Paper is such a great medium. You can find it almost anywhere. With a couple of quick folds you can transform it from a fragile flat piece into a strong 3D object. Most people are familiar with origami, the art of folding paper – if not, learn more here with a Scholastic Origami Math lesson. But fewer people are familiar with modular origami, which is a technique that involves creating folded pieces that can be connected together to create larger 3D models. For example, you can fold a piece of paper like this to create one module:
and combine 6 modules to create a cube
or combine 12 modules to create an octahedron
or 30 modules to create an icosahedron.
Grab some thin paper and follow this Math Craft tutorial to create your own.
Want to learn more? Check out these resources:
You know what we love to build things with? Everyday objects, like popsicle sticks! Inexpensive, light-weight, and versatile, these are an easy way to construct a variety of things with tape or glue and can easily be decorated with marker, paper, or string. From bridges to buildings, creatures to words, you can really build almost anything with them. We like to get geeky and these materials and build mathematical sculptures. These are not only a great hands-on mathematical learning tool for exploring abstract concepts (physically scaffolding from 2D shapes to 3D forms), but can also become decorative sculptural lighting elements. Though you can make almost any angled shape or form with popsicle sticks, we recommend starting with building a cube first then working on building up to an icosahedron, which has 20 faces (each face is an equilateral triangle), 30 edges, and 12 vertices (5 edges meet at each vertex).
- (at least) 60 popsicle sticks
- hot glue gun
- hot glue sticks
- optional decorations, paper, transparency film, markers, buttons, string, etc.
- battery operated tea light
- Follow this great tutorial to build an icosahedron.
Design Experiment Considerations:
- Cover each face with different material and experiment with shadow play.
- Hypothesize how much strong it would take to wrap the entire sculpture.
Want to learn more? Check out these resources:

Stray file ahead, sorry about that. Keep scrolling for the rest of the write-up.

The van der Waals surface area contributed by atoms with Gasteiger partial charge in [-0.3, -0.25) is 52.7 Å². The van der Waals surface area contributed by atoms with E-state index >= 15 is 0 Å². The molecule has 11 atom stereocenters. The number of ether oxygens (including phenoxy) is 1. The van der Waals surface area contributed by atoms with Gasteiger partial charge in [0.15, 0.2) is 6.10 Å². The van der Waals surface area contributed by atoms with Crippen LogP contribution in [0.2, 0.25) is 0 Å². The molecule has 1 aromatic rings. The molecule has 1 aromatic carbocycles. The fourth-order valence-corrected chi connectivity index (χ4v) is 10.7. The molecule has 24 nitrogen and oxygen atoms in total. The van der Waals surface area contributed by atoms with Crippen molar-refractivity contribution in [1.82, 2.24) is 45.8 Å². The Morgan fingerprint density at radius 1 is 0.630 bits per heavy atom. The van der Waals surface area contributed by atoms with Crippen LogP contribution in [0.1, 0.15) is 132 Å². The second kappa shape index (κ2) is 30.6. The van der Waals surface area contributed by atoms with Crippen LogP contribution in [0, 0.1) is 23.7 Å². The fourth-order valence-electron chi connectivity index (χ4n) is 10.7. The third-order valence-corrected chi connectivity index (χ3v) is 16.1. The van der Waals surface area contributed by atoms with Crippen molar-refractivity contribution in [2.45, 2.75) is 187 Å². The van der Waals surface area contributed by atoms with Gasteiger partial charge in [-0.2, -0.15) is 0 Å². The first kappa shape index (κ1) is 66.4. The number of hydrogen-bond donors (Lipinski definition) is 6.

Photography is a great way to explore symmetry as it naturally exists around us, as well as a creative medium for generating your own symmetrical views. Symmetry is based on the mathematical principle that If you divide something in half either side is a mirror image. Check out more information and examples here: http://www.mathsisfun.com/geometry/symmetry-line-plane-shapes.html
Three-dimensional mathematical puzzles are a fun way to develop problem-solving and visual reasoning skills but they can also turn into beautiful works of art. Whether using everyday objects (such as popsicle sticks and straws), origami (paper folding), or kirigami (paper cutting), you can create something awesome while you also apply some cool math.
Check out our posts for some inspiration:
Everyone loves jewelry. Have you ever been admiring a piece of jewelry only to find yourself thinking, “if only it had [this]” or “I wish it was a different color” ? Now with affordable 3D printing processes, you can design your own wearable art in free 3D modeling software, such as TinkerCAD or Autodesk 123d Design. Then you can print your design out of plastic on an inexpensive 3D printer, such as the Printrbot Simple. Don’t have access to a printer? No problem! Upload your design to Shapeways and pay for materials and shipping costs. Here are some rings that our workshop participants have designed and printed:
- ratio and proportion
- negotiating balance in design and the 3d modeling plane
- Tinker with other people’s 3D designs
- Our favorite 3D Printer! Inexpensive, portable, and a workhorse.
Using the art of paper cutting (kirigami), you can transform multiple copies of 2D shapes (modules) into clever 3D objects by connecting or combining them in different ways. Mathematical sculptor/designer (and engineering professor), George Hart, uses this technique to create amazing mathematical puzzles constructed as sliceforms and slidetogethers. These sculptures are not only beautiful, but are also concrete physical explorations of abstract mathematical concepts that can address mathematical knowledge and visual reasoning skills. He has many publications that discuss this basics of modular kirigami (i.e. read this article that discusses an overview, create a “tunnel cube” out of a deck of cards) and he has great resources to help teachers integrate these concepts to “make math visible” in the classroom.
MAKE YOUR OWN MODULAR KIRIGAMI SCULPTURE
Based on Jessica Jones’ design, you can connect 12 identical copies of this simple flower piece to create a unique 3D flower sphere that is based on pentagons. No adhesive needed; the only ingredient is paper! We like to cut ours out on colorful cardstock paper using by duplicating the design in Silhouette Studio software and then cutting them out on our Silhouette Cameo machine. Then we turn them into jewelry, lampshades, and ornaments.
You can vary the design of the piece to create other unique designs too, such as this one that is based on the Loomi lampshade design:
WANT TO LEARN MORE? CHECK OUT THESE EDUCATIONAL EXTENSIONS
Learn more about the historical and cultural background of kirigami: For the Love of Paper (Prezi)